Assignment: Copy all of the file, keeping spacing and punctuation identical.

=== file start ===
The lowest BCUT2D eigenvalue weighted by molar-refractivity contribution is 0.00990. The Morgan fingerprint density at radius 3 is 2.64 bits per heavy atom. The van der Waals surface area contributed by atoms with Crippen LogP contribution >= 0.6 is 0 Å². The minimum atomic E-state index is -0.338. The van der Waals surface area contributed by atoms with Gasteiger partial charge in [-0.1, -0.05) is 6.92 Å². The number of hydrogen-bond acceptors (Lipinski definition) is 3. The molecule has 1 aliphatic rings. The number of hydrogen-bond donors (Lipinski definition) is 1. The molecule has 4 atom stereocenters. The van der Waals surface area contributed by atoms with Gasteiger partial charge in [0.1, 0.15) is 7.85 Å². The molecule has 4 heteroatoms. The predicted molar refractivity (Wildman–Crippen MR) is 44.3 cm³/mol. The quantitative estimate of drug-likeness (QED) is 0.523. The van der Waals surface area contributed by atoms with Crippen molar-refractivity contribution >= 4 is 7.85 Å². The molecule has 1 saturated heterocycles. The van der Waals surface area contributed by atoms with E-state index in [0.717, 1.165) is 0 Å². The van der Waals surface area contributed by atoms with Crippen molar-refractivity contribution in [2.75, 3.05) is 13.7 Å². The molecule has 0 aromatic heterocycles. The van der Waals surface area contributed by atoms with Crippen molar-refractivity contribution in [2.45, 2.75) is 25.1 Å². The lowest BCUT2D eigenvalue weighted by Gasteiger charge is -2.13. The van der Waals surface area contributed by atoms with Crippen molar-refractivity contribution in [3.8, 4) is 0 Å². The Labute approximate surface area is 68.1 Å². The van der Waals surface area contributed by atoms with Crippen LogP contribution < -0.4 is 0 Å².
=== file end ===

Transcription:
The lowest BCUT2D eigenvalue weighted by molar-refractivity contribution is 0.00990. The Morgan fingerprint density at radius 3 is 2.64 bits per heavy atom. The van der Waals surface area contributed by atoms with Crippen LogP contribution >= 0.6 is 0 Å². The minimum atomic E-state index is -0.338. The van der Waals surface area contributed by atoms with Gasteiger partial charge in [-0.1, -0.05) is 6.92 Å². The number of hydrogen-bond acceptors (Lipinski definition) is 3. The molecule has 1 aliphatic rings. The number of hydrogen-bond donors (Lipinski definition) is 1. The molecule has 4 atom stereocenters. The van der Waals surface area contributed by atoms with Gasteiger partial charge in [0.1, 0.15) is 7.85 Å². The molecule has 4 heteroatoms. The predicted molar refractivity (Wildman–Crippen MR) is 44.3 cm³/mol. The quantitative estimate of drug-likeness (QED) is 0.523. The van der Waals surface area contributed by atoms with Crippen molar-refractivity contribution >= 4 is 7.85 Å². The molecule has 1 saturated heterocycles. The van der Waals surface area contributed by atoms with E-state index in [0.717, 1.165) is 0 Å². The van der Waals surface area contributed by atoms with Crippen molar-refractivity contribution in [2.75, 3.05) is 13.7 Å². The molecule has 0 aromatic heterocycles. The van der Waals surface area contributed by atoms with Crippen molar-refractivity contribution in [2.45, 2.75) is 25.1 Å². The lowest BCUT2D eigenvalue weighted by Gasteiger charge is -2.13. The van der Waals surface area contributed by atoms with Crippen molar-refractivity contribution in [3.8, 4) is 0 Å². The Labute approximate surface area is 68.1 Å². The van der Waals surface area contributed by atoms with Crippen LogP contribution < -0.4 is 0 Å².